The bond between monarch butterflies and milkweed plants is a good story. Monarchs cannot survive without milkweed. Monarch caterpillars need milkweed plants (Asclepias spp.) to grow and develop, and female monarch butterflies only lay their eggs on milkweed. The caterpillar/larvae capture and store toxic steroids, known as cardenolides, from milkweed and they use these cardenolides as a defense against predators. The bad taste and toxicity of both the larvae and adults are advertised by eye-catching, warning coloration that we find so beautiful. When a bird or other predator tastes a monarch, it learns to associate this color pattern with the bad taste, and avoids preying on monarchs in the future.
However, plants use a variety of self-defense tactics against the animals that eat them, and the cardenolides in milkweeds are there to protect the plants, not to protect the monarchs eating them. The uninvited larvae diners can have a difficult time when the milky latex oozing from the damaged milkweeds gums up their mandibles so that they can no longer eat. Larger larvae have even been shown to chew through the main vein of the leaf early on so that the flow of latex to the rest of the leaf is stopped and dinner can continue without interruption.
Milkweed plants develop large fleshy seed pods. When the seeds are mature, the pods pop open, freeing the seeds. Lots and lots of them. Attached to the seeds are fine tufts of hairs (called pappus) which help spread the seeds like mini parachutes in the wind carrying the seeds away from the plant. Milkweed is also a great host plant for many beneficial insects including bees, beetles, and lady beetles (ladybugs), milkweed bugs, milkweed longhorn beetles, and milkweed leaf beetles. Some of these have also developed ways for using the toxins for self-defense too and show bright orange and black warning coloration as well.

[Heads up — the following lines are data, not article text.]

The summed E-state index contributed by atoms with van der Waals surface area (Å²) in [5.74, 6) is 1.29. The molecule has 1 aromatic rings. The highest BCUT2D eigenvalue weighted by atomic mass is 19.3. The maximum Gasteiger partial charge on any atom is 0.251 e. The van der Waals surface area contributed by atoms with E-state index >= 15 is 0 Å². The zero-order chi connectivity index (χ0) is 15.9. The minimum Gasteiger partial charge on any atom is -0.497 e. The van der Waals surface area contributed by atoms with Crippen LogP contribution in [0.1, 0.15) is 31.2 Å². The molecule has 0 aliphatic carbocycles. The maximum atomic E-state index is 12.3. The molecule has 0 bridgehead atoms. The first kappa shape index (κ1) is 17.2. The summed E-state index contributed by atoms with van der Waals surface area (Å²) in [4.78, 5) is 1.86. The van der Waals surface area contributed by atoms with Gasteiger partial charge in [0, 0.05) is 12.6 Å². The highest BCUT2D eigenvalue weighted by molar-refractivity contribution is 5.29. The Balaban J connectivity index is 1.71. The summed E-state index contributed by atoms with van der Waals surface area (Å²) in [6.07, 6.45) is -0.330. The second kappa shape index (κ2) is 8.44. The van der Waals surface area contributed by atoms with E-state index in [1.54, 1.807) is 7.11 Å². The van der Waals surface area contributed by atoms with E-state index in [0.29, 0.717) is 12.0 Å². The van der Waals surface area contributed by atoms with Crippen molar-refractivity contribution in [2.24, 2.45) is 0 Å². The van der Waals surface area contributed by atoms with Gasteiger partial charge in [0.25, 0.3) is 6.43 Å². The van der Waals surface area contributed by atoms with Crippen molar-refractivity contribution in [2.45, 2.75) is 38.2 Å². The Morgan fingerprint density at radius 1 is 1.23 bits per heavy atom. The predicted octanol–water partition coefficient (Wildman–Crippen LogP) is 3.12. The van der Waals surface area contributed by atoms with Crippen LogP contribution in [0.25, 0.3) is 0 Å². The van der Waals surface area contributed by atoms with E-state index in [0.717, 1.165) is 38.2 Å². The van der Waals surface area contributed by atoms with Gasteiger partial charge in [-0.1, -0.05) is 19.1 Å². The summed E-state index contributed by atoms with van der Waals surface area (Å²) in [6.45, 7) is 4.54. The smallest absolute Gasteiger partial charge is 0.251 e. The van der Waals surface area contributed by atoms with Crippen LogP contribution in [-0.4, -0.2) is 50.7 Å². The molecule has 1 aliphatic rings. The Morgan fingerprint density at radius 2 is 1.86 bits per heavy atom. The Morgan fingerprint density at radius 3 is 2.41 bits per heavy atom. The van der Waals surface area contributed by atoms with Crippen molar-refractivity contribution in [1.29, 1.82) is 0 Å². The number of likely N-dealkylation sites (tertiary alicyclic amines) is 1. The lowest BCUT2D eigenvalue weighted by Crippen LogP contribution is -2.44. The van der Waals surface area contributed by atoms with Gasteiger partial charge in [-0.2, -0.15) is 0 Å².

As common milkweed (Asclepias syriaca) produces its signature spiny, oblong seed pods, milkweed bugs may show-up to take advantage of the seed bounty. The seeds are arranged in rows that overlap and each pod may contain hundreds of seeds. There are two species of bugs that feed on milkweed seed: the large milkweed bug (Oncopeltus fasciatus) and the small milkweed bug (Lygaeus kalmii). The Lee County Pollinator Haven at the McSwain Agricultural Education Center located at 2420 Tramway Road in Sanford is currently host to dozens of various pollinator species and the plants that attract them. Many varieties of butterflies, moths, birds, beetles, bees and other flying insects visit us daily. We invite you to come walk the paths and see these beneficial insects collect nectar, pollen, and other food while you enjoy the beauty of pollinator matched plants that work well in our area. Docent tours can be arranged for groups by contacting the Master Gardener℠ volunteers in Lee County at 919-775-5624.
Minda Daughtry is Horticulture Agent for North Carolina Cooperative Extension in Lee County.